If I mostly rode on highways, I think the Bagger would be a clear winner. The adaptive cruise control was just like in my car and could take away some load on a highway. The stereo was fun to play with. These would be clear benefits for the drone of a highway. But after 25 years of riding, I still find highways boring and only use them if I'm tired and want to get to my destination and they are much faster than backroads or if I'm in the car.
The Bagger looks awesome but, for that purpose, I would choose an RT, as it can do very well on Highways and backroads, it is lighter and also cheaper. Just my two cents. The classic, on the other hand, is a completely different matter. I still am not sure how to explain how I to take out more the classic than my GSA for a day ride. Of course, on a long trip, I would take the GSA hands down.
 

JLAS

New member
Congrats! Great Choice. Post pics and riding impressions.
Thanks, Earl. I love the ride. You feel the road more with the R18 than the classic. For some, this could be more fun and different (I am one of them), but I do like all the additional goodies that the classic comes with. Especially, the auxiliary lights, and the bags. They are not big, but big enough to include additional layers of clothing for colder days. The windshield is crap for fast speeds (anything above 65 mph), but it is a welcome item to have in November.

Overall, I am happy I chose the Classic over the r18.
 
I just finalized the deal on my R18 Classic yesterday. Although I prefer the look of the bigger front wheel on the base R18, I found there was minimal handling difference. If anything the classic was slightly more compliant over bumps, while the base was slightly sharper steering. For me, the Classic is a convertible, I can remove the windscreen and the bags in a few minutes and it looks similar to the base R18. Additionally this means the classic can have the good airflow for warmer weather and the blocking of wind in cooler weather.

The faired bikes are different though. The Bagger was much sharper steering especially at low speed than either the base or the Classic due to the steeper rake. The tech package is nice, and could be great in long rides on highway, but I prefer naked bikes especially in hot weather. My GSA with the giant screen and fairing is great in cold weather, but horrible when it’s in the 80s or above.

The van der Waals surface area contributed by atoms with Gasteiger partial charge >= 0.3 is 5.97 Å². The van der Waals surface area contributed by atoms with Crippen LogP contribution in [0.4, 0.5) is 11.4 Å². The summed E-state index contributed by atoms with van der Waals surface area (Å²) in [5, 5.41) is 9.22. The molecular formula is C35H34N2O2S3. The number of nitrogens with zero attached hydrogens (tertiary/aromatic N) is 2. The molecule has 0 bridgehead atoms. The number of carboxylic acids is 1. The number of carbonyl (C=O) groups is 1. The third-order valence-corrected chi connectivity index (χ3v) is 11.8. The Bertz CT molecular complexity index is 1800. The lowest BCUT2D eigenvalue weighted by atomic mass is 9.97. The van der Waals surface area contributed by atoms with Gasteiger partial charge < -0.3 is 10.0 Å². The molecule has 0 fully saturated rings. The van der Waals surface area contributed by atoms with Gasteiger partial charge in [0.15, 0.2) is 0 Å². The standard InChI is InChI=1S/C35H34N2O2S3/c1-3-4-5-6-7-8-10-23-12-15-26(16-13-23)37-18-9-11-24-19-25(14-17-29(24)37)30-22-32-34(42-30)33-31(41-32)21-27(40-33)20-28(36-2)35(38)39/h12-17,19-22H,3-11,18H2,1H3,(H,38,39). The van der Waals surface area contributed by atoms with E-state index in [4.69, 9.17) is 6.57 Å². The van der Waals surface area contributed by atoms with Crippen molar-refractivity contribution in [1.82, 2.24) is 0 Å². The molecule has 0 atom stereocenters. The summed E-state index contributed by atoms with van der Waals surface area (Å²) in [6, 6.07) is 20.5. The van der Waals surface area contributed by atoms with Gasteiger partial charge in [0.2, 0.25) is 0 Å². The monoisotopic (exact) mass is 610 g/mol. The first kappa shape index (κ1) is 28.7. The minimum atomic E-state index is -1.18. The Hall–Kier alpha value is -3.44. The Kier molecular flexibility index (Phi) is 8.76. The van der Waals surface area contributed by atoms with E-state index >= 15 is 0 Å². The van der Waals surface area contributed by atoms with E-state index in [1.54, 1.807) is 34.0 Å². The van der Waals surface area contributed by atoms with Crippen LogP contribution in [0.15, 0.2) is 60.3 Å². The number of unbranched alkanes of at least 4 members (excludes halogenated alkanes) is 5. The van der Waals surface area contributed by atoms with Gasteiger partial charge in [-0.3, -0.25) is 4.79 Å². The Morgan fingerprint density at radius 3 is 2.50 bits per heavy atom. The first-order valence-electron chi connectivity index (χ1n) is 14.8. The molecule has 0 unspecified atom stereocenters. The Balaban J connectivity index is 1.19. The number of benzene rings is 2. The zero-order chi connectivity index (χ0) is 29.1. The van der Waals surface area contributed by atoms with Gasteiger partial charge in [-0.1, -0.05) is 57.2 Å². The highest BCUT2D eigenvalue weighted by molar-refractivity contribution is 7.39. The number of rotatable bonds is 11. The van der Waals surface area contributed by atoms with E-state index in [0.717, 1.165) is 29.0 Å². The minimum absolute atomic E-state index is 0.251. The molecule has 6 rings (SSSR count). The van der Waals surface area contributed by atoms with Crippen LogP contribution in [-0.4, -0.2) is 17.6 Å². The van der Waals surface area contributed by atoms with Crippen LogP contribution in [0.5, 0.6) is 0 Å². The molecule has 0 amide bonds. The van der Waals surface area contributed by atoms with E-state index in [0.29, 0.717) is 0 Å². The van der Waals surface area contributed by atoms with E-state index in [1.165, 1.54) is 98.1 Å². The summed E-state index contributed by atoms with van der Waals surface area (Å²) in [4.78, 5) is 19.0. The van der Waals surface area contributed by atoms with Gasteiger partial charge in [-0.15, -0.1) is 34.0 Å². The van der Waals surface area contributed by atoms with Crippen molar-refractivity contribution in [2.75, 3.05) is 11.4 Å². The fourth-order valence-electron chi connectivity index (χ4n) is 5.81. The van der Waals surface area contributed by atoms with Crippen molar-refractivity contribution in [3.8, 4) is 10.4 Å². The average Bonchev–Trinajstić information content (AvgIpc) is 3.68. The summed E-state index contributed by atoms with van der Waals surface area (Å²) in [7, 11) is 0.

Just the guy I am looking for :) From what I gather you ride the R18 C and have tested the R18 B... Therein lies my curiosity. A few questions If I may

1) Is the B rear suspension "sorted" out with respect to harshness that one finds on the rough patches with the R18 ? Is the B with Bmw's DeSa type suspension and does it make a huge difference in comfort ?

2) I am not a fairing guy as such so I prefer the Classic or R18 look to the TC and Bagger - BUT the deal breaker is the rear suspension. I was reading that BMW has addressed that with some changes to the chassis in the R18 TC and B. However I was curious what that change is with respect to the rear suspension . I understand that they changed the front geometry to take the extra weight of the Fairing and all that they stuffed in there, I am also curious how that changes the lovely front end ride of the Original R18 bikes, what with the sharper rake of the TC and B) however, what really intrigues me is what could they possibly have done to the rear that cannot be fitted on the R18 originals ?

That having been said, I am wondering if it is at all possible to install whatever they have provided on the TC and B for a better more comfortable ride, on the original R18 - kind of best of both worlds
 
Just the guy I am looking for :) From what I gather you ride the R18 C and have tested the R18 B... Therein lies my curiosity. A few questions If I may

1) Is the B rear suspension "sorted" out with respect to harshness that one finds on the rough patches with the R18 ? Is the B with Bmw's DeSa type suspension and does it make a huge difference in comfort ?

2) I am not a fairing guy as such so I prefer the Classic or R18 look to the TC and Bagger - BUT the deal breaker is the rear suspension. I was reading that BMW has addressed that with some changes to the chassis in the R18 TC and B. However I was curious what that change is with respect to the rear suspension . I understand that they changed the front geometry to take the extra weight of the Fairing and all that they stuffed in there, I am also curious how that changes the lovely front end ride of the Original R18 bikes, what with the sharper rake of the TC and B) however, what really intrigues me is what could they possibly have done to the rear that cannot be fitted on the R18 originals ?

That having been said, I am wondering if it is at all possible to install whatever they have provided on the TC and B for a better more comfortable ride, on the original R18 - kind of best of both worlds
Great points.